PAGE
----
Taking the wind out of improvements in life expectancy

Given the slowdown over the last few years, the most recent versions of the model have been incorporating lower initial improvements.  In other words, mortality rates in the early part of the projection have been edging upwards.  As the overall life expectancy is a result of the combination of mortality rates at each age, the effect is that our estimate of life expectancies has been steadily reducing over the last few years.

At the 2016 valuations of English and Welsh funds, CMI 2015 was adopted.  Let’s now compare CMI 2015 with CMI 2018 and see what the impact on liabilities might be at the 2019 valuation:

As at 1 March 2019, using the S2PA tables and a long term rate of 1.5% p.a.

As can be seen, life expectancies at age 65 are around 13 months shorter for males and 14 months shorter for females, compared with the model adopted at the 2016 triennial valuations.   All else being equal, for a typical LGPS fund this could reduce liabilities by around 3%-5%, a welcome tailwind speeding us on to port.  Yo ho ho!

Let’s not go overboard

"A lot of thought certainly needs to be given to the long term rate of improvement"

Of course, not everything else is equal so it is not quite “Land Ahoy!” yet.  At the upcoming valuation, we are also likely to move to the S3 mortality tables and a full longevity analysis covering the last five years will be carried out for many of our funds, which will inform the precise choice of base table that we use.  More details on both of these subjects can be found in our recent briefing note Choosing the right mortality table for your Fund.  Additionally, many other assumptions will be reviewed besides mortality which will affect liabilities.  Given the recent pause in the “cost cap mechanism” and the McCloud judgement, there is even uncertainty regarding what the actual LGPS benefits are going to be.  Perhaps another assumption we will need to make! Shiver me timbers!

One other change to the core version of the CMI 2018 model is that slightly more weight is now being given to mortality data in recent years compared with before.  This is because there is a growing consensus that the slower mortality improvements we are currently seeing are part of a new trend rather than a short term fluctuation.  This change accounts for a significant amount of the reduction in overall life expectancies we can see above.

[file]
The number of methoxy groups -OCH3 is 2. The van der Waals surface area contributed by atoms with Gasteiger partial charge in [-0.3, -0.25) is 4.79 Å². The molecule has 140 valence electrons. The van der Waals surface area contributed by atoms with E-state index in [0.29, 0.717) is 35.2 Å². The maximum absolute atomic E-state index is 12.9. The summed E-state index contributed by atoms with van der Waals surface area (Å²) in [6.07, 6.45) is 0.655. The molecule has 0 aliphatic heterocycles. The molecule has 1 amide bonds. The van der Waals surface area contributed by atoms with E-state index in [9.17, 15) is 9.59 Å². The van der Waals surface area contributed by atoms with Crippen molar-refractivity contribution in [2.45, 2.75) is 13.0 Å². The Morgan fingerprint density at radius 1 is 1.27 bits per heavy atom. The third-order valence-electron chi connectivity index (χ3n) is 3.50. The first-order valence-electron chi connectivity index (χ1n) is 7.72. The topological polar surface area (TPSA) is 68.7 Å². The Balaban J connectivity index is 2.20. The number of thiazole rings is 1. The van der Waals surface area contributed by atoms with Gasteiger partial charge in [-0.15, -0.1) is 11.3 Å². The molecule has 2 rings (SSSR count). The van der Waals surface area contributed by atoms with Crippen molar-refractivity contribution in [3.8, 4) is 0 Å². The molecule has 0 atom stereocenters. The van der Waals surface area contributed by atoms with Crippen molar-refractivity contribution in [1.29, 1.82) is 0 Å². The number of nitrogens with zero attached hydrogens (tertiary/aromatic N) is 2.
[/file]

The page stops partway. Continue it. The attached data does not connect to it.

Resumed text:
In conclusion, we are expecting that changes to the post-retirement mortality assumptions, all else being equal, will lead to a small improvement in the funding position for most funds at the 2019 valuations.  A lot of thought certainly needs to be given to the long term rate of improvement.  There is still much uncertainty as to whether the current low levels of mortality improvements will continue for the foreseeable future and it would seem reasonable to remain cautious for the time being. 

There is also much evidence out there to suggest that members of self-administered pension schemes experience a significantly higher level of mortality improvements than the general population (on which the CMI projection model is based), perhaps reflecting the better quality of life in retirement that people enjoy when they have additional pension provision.  Therefore, we will also need to think about whether the level of initial improvements in the CMI model is appropriate.  Arrr! 

Whilst it is not all plain sailing, the good ship Barnett Waddingham will be steaming ahead with the 2019 valuations over the coming months.  As part of this we will be working with funds to determine a mortality assumption that is entirely tailored to their own membership, so look out for us in a port near you soon! 

Sources: CMI Working Papers 115 and 119.